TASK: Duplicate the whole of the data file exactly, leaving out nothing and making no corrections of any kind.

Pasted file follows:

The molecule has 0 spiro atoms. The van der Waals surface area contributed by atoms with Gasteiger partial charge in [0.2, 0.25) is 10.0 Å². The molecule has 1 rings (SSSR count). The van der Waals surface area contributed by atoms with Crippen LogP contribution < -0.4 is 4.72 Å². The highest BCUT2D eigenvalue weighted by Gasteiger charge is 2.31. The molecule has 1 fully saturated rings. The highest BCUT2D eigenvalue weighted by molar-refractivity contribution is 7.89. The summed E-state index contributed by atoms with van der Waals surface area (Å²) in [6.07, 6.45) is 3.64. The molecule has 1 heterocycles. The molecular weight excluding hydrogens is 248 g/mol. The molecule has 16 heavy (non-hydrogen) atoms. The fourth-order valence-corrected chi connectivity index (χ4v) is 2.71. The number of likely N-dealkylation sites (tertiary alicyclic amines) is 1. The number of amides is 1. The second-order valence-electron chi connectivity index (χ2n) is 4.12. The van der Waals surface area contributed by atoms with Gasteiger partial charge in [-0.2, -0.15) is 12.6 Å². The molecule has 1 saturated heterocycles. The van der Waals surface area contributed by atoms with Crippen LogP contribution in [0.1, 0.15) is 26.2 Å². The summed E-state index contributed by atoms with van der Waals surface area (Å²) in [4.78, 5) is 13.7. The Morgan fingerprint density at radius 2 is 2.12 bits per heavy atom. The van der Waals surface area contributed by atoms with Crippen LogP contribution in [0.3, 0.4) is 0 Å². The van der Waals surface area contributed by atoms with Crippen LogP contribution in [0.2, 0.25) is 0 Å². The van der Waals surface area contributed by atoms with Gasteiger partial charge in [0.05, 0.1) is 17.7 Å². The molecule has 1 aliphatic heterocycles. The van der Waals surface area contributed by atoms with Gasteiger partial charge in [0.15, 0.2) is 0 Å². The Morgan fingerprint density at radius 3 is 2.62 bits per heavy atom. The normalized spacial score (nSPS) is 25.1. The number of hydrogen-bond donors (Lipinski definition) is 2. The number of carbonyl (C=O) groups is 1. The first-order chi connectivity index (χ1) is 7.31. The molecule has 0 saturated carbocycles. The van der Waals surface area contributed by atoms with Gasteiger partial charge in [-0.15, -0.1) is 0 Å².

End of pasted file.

The molecule has 0 spiro atoms. The van der Waals surface area contributed by atoms with Gasteiger partial charge in [0.2, 0.25) is 10.0 Å². The molecule has 1 rings (SSSR count). The van der Waals surface area contributed by atoms with Crippen LogP contribution < -0.4 is 4.72 Å². The highest BCUT2D eigenvalue weighted by Gasteiger charge is 2.31. The molecule has 1 fully saturated rings. The highest BCUT2D eigenvalue weighted by molar-refractivity contribution is 7.89. The summed E-state index contributed by atoms with van der Waals surface area (Å²) in [6.07, 6.45) is 3.64. The molecule has 1 heterocycles. The molecular weight excluding hydrogens is 248 g/mol. The molecule has 16 heavy (non-hydrogen) atoms. The fourth-order valence-corrected chi connectivity index (χ4v) is 2.71. The number of likely N-dealkylation sites (tertiary alicyclic amines) is 1. The number of amides is 1. The second-order valence-electron chi connectivity index (χ2n) is 4.12. The van der Waals surface area contributed by atoms with Gasteiger partial charge in [-0.2, -0.15) is 12.6 Å². The molecule has 1 saturated heterocycles. The van der Waals surface area contributed by atoms with Crippen LogP contribution in [0.1, 0.15) is 26.2 Å². The summed E-state index contributed by atoms with van der Waals surface area (Å²) in [4.78, 5) is 13.7. The Morgan fingerprint density at radius 2 is 2.12 bits per heavy atom. The van der Waals surface area contributed by atoms with Crippen LogP contribution in [0.3, 0.4) is 0 Å². The van der Waals surface area contributed by atoms with Crippen LogP contribution in [0.2, 0.25) is 0 Å². The van der Waals surface area contributed by atoms with Gasteiger partial charge in [0.05, 0.1) is 17.7 Å². The molecule has 1 aliphatic heterocycles. The van der Waals surface area contributed by atoms with Gasteiger partial charge in [0.15, 0.2) is 0 Å². The Morgan fingerprint density at radius 3 is 2.62 bits per heavy atom. The normalized spacial score (nSPS) is 25.1. The number of hydrogen-bond donors (Lipinski definition) is 2. The number of carbonyl (C=O) groups is 1. The first-order chi connectivity index (χ1) is 7.31. The molecule has 0 saturated carbocycles. The van der Waals surface area contributed by atoms with Gasteiger partial charge in [-0.15, -0.1) is 0 Å².